- Preterm labor. This is labor that happens too early, before 37 weeks of pregnancy. Preterm labor can lead to premature birth (birth before 37 weeks of pregnancy).
- Anemia. Anemia is when you don’t have enough healthy red blood cells to carry oxygen to the rest of your body. A condition called iron-deficiency anemia is common in multiple pregnancies and can increase your chances of premature birth. Your provider may prescribe an iron supplement for you to make sure you’re getting enough iron.
- Gestational diabetes. This is a kind of diabetes that only pregnant people can get. If untreated, it can cause serious health problems for you and your babies. Diabetes is when you have too much sugar (called blood sugar or glucose) in your blood.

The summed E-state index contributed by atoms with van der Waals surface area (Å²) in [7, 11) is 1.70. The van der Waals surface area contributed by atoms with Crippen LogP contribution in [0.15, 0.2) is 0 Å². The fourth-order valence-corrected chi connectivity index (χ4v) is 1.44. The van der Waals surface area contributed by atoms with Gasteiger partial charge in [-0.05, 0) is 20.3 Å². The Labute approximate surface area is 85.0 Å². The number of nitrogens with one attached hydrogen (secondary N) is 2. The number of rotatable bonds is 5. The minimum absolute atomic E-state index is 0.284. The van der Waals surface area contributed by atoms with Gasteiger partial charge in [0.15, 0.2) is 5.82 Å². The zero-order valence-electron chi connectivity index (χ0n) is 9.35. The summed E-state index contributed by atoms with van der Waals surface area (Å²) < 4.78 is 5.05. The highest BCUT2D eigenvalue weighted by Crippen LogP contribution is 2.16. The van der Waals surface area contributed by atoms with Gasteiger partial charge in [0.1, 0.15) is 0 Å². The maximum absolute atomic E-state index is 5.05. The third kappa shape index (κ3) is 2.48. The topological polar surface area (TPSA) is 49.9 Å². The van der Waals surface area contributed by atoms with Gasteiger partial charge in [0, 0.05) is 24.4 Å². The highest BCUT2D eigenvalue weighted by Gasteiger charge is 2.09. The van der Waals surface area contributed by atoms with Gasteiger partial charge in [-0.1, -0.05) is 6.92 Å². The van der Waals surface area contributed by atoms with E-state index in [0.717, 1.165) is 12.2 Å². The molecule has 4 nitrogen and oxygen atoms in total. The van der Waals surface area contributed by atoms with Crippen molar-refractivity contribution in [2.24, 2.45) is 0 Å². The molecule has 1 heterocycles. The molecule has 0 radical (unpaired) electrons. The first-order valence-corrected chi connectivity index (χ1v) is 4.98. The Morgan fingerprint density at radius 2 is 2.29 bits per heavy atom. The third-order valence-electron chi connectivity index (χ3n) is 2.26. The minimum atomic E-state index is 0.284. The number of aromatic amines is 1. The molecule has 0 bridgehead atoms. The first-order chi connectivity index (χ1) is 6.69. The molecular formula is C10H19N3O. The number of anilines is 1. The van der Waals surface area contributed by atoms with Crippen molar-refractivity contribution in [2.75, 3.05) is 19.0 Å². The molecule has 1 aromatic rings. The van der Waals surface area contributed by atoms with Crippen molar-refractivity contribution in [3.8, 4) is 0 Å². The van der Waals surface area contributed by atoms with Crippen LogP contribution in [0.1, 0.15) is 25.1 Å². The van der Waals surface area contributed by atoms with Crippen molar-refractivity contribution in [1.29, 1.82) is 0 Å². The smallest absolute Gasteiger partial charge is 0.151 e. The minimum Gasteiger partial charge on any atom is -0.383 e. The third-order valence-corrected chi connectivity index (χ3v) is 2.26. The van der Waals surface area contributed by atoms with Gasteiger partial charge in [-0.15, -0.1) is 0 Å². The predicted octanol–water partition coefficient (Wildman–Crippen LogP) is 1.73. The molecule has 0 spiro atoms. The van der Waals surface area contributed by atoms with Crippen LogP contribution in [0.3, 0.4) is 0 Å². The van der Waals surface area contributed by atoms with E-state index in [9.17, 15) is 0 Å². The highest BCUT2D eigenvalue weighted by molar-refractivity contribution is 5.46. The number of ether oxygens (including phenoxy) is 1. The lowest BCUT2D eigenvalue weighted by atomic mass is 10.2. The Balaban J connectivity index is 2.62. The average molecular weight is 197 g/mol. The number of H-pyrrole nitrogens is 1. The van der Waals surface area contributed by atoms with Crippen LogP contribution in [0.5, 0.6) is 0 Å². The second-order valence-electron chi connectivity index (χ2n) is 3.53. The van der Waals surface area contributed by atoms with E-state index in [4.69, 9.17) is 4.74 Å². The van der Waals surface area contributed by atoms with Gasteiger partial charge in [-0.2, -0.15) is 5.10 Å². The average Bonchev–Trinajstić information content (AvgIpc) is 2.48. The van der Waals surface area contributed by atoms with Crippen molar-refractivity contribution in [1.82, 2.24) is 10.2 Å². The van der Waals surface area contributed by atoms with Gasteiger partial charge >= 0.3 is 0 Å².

- Gestational hypertension or preeclampsia. These are types of high blood pressure that only pregnant people can get. High blood pressure is when the force of blood against the walls of your blood vessels is too high. It can cause problems during pregnancy. Preeclampsia is a condition that can happen after the 20th week of pregnancy or right after pregnancy. It’s when a pregnant person has high blood pressure and signs that some of their organs, like the kidneys and liver, may not be working properly.
- Hyperemesis gravidarum. This is severe nausea and vomiting.
- Intrahepatic cholestasis of pregnancy (also called ICP). ICP is a liver condition that slows the normal flow of bile, causing bile to build up in the liver. Bile is a fluid that helps your body break down fats and helps the liver get rid of toxins (poisonous substances). This buildup can cause chemicals called bile acids to spill into your blood and tissues, leading to severe itching.
- Polyhydramnios. This is when there’s too much amniotic fluid. Amniotic fluid is the fluid that surrounds the baby in the uterus.